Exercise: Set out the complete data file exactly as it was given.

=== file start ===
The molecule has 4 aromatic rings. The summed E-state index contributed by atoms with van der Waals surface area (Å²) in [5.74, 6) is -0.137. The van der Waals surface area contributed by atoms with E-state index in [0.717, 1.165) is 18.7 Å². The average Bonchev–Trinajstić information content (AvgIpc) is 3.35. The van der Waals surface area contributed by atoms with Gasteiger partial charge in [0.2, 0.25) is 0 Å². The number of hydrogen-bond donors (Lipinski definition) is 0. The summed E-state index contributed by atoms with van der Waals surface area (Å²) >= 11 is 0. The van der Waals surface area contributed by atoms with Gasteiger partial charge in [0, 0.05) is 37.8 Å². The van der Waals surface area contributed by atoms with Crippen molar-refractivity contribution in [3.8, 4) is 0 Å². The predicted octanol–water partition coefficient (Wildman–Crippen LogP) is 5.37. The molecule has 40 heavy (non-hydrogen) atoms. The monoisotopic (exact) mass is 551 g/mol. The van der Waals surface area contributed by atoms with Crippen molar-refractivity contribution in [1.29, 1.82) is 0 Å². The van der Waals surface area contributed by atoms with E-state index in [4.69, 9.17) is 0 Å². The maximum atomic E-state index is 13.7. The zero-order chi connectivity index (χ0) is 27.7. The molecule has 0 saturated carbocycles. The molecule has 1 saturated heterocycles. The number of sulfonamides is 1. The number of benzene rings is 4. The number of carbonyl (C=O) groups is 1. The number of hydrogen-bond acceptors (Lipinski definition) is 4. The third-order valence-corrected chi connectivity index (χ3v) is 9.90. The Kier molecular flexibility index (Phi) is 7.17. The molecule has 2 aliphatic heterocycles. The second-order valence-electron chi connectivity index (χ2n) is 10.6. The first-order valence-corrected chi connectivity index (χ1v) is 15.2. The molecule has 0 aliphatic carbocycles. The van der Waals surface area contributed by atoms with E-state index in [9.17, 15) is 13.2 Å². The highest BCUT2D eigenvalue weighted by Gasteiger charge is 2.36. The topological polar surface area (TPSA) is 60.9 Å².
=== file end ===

The molecule has 4 aromatic rings. The summed E-state index contributed by atoms with van der Waals surface area (Å²) in [5.74, 6) is -0.137. The van der Waals surface area contributed by atoms with E-state index in [0.717, 1.165) is 18.7 Å². The average Bonchev–Trinajstić information content (AvgIpc) is 3.35. The van der Waals surface area contributed by atoms with Gasteiger partial charge in [0.2, 0.25) is 0 Å². The number of hydrogen-bond donors (Lipinski definition) is 0. The summed E-state index contributed by atoms with van der Waals surface area (Å²) >= 11 is 0. The van der Waals surface area contributed by atoms with Gasteiger partial charge in [0, 0.05) is 37.8 Å². The van der Waals surface area contributed by atoms with Crippen molar-refractivity contribution in [3.8, 4) is 0 Å². The predicted octanol–water partition coefficient (Wildman–Crippen LogP) is 5.37. The molecule has 40 heavy (non-hydrogen) atoms. The monoisotopic (exact) mass is 551 g/mol. The van der Waals surface area contributed by atoms with Crippen molar-refractivity contribution in [1.29, 1.82) is 0 Å². The van der Waals surface area contributed by atoms with E-state index in [4.69, 9.17) is 0 Å². The maximum atomic E-state index is 13.7. The zero-order chi connectivity index (χ0) is 27.7. The molecule has 0 saturated carbocycles. The molecule has 1 saturated heterocycles. The number of sulfonamides is 1. The number of benzene rings is 4. The number of carbonyl (C=O) groups is 1. The number of hydrogen-bond acceptors (Lipinski definition) is 4. The third-order valence-corrected chi connectivity index (χ3v) is 9.90. The Kier molecular flexibility index (Phi) is 7.17. The molecule has 2 aliphatic heterocycles. The second-order valence-electron chi connectivity index (χ2n) is 10.6. The first-order valence-corrected chi connectivity index (χ1v) is 15.2. The molecule has 0 aliphatic carbocycles. The van der Waals surface area contributed by atoms with E-state index in [9.17, 15) is 13.2 Å². The highest BCUT2D eigenvalue weighted by Gasteiger charge is 2.36. The topological polar surface area (TPSA) is 60.9 Å².